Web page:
Ever thought about stashing a loaded Glock in your jacket and carrying it into a bar for a little extra protection? In Ohio, thanks to a new state law, you’re now free to do so. All you need is a permit.
Ever since Ohio implemented a “concealed carry” law in 2004—allowing the possession of a hidden, loaded handgun in public—changes in state legislation have made it increasingly easy for people to carry guns around. This year, Ohio lawmakers decriminalized having a concealed gun in a bar or restaurant that serves liquor, provided gun-toting patrons don’t drink any alcohol. Concealed guns are now allowed in bars, cars, public parks, and parking lots—and today, more than a quarter-million Ohioans have the permits needed to carry them there.
The changes in Ohio are part of a dramatic expansion of permissive gun laws across the United States. In just the past three years, 22 states have weakened or eliminated laws restricting the possession of concealed weapons, according to the Legal Community Against Violence, a public-interest law firm in San Francisco. These measures are easing eligibility and testing requirements for obtaining a permit, opening up public places to concealed weapons, and expanding legal protections for those who put their guns to use.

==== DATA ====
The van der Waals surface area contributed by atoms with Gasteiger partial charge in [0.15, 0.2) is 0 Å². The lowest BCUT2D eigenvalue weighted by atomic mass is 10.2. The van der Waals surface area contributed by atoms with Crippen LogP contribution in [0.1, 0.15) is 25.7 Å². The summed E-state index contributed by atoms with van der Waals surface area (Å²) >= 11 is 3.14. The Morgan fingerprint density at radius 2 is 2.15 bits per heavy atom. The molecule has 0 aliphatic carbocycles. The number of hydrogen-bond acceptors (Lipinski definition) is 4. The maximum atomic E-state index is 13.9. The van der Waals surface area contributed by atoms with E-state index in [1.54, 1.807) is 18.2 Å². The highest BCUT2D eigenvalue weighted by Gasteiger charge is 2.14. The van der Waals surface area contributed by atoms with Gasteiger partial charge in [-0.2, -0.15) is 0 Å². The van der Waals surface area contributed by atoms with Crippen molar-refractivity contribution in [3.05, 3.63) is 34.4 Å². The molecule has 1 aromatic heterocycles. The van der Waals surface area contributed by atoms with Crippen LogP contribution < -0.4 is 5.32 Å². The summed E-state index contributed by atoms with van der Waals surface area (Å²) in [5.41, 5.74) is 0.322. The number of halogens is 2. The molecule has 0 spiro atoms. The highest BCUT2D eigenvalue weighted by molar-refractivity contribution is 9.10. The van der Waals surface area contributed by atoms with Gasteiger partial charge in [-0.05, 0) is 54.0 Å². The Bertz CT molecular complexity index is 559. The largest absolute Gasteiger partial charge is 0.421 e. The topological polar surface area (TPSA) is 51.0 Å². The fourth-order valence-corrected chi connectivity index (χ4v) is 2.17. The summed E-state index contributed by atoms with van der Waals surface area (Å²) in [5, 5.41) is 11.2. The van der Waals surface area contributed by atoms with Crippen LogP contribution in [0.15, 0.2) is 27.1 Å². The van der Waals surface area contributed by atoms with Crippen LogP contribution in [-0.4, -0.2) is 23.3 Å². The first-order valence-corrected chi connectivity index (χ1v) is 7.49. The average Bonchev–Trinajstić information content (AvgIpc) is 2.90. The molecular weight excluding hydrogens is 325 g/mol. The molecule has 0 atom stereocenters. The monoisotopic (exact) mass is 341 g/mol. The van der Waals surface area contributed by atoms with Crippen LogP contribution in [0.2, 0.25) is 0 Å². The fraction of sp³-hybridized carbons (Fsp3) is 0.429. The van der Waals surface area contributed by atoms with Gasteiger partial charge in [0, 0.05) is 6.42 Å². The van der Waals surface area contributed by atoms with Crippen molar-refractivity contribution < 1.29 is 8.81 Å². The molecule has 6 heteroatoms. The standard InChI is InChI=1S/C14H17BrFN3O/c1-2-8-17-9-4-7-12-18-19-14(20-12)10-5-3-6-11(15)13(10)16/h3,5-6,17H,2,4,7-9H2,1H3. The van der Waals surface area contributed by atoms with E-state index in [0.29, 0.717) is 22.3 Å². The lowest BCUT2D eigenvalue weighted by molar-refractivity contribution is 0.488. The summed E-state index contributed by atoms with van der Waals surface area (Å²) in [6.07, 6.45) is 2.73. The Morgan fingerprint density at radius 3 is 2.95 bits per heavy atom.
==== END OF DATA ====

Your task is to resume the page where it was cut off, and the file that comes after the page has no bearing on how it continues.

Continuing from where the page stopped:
The impact of these changes could soon reach a whole new level. A federal concealed carry law now moving through Congress would require states to recognize each other’s permits, similar to the way in which driver’s licenses are valid across state lines. The National Right-to-Carry Reciprocity Act of 2011, which passed the House Judiciary Committee in late October, is scheduled for a floor vote in the House on Tuesday. If it goes on to pass in both chambers of Congress and is signed into law by the president (an outcome far from clear), the law would set up a race to the bottom for lax gun regulations. [Update: The bill passed in the House on November 16, 2011.]